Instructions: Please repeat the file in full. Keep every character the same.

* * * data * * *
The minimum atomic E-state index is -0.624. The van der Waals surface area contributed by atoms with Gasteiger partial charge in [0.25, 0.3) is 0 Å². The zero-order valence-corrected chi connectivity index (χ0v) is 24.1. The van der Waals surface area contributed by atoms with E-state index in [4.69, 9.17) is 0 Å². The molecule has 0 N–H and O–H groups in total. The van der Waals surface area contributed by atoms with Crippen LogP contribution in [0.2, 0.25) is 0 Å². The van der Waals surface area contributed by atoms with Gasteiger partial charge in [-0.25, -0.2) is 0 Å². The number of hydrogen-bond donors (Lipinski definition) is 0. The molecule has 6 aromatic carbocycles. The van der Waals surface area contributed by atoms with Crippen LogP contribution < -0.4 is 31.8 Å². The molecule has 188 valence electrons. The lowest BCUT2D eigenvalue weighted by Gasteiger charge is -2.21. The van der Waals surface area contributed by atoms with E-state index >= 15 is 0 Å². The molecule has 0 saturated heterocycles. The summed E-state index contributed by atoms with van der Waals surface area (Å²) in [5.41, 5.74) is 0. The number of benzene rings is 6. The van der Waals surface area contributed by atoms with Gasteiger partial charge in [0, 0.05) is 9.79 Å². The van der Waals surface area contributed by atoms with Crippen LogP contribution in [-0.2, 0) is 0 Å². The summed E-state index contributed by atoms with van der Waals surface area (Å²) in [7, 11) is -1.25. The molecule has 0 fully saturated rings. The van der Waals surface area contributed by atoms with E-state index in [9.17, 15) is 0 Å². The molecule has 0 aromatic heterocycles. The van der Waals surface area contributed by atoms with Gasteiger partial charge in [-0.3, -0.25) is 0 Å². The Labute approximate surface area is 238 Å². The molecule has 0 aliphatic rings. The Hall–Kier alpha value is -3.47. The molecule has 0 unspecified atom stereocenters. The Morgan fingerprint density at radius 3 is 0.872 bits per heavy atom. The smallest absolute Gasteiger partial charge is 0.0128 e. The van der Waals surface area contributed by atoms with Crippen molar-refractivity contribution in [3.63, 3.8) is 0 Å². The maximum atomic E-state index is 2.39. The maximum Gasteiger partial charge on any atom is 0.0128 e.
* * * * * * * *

The minimum atomic E-state index is -0.624. The van der Waals surface area contributed by atoms with Gasteiger partial charge in [0.25, 0.3) is 0 Å². The zero-order valence-corrected chi connectivity index (χ0v) is 24.1. The van der Waals surface area contributed by atoms with E-state index in [4.69, 9.17) is 0 Å². The molecule has 0 N–H and O–H groups in total. The van der Waals surface area contributed by atoms with Crippen LogP contribution in [0.2, 0.25) is 0 Å². The van der Waals surface area contributed by atoms with Gasteiger partial charge in [-0.25, -0.2) is 0 Å². The number of hydrogen-bond donors (Lipinski definition) is 0. The molecule has 6 aromatic carbocycles. The van der Waals surface area contributed by atoms with Crippen LogP contribution < -0.4 is 31.8 Å². The molecule has 188 valence electrons. The lowest BCUT2D eigenvalue weighted by Gasteiger charge is -2.21. The van der Waals surface area contributed by atoms with E-state index >= 15 is 0 Å². The molecule has 0 saturated heterocycles. The summed E-state index contributed by atoms with van der Waals surface area (Å²) in [5.41, 5.74) is 0. The number of benzene rings is 6. The van der Waals surface area contributed by atoms with Gasteiger partial charge in [0, 0.05) is 9.79 Å². The van der Waals surface area contributed by atoms with Crippen LogP contribution in [-0.2, 0) is 0 Å². The summed E-state index contributed by atoms with van der Waals surface area (Å²) in [7, 11) is -1.25. The molecule has 0 fully saturated rings. The van der Waals surface area contributed by atoms with E-state index in [9.17, 15) is 0 Å². The molecule has 0 aromatic heterocycles. The van der Waals surface area contributed by atoms with Gasteiger partial charge in [-0.3, -0.25) is 0 Å². The Labute approximate surface area is 238 Å². The molecule has 0 aliphatic rings. The Hall–Kier alpha value is -3.47. The molecule has 0 unspecified atom stereocenters. The Morgan fingerprint density at radius 3 is 0.872 bits per heavy atom. The smallest absolute Gasteiger partial charge is 0.0128 e. The van der Waals surface area contributed by atoms with Crippen molar-refractivity contribution in [3.63, 3.8) is 0 Å². The maximum atomic E-state index is 2.39. The maximum Gasteiger partial charge on any atom is 0.0128 e.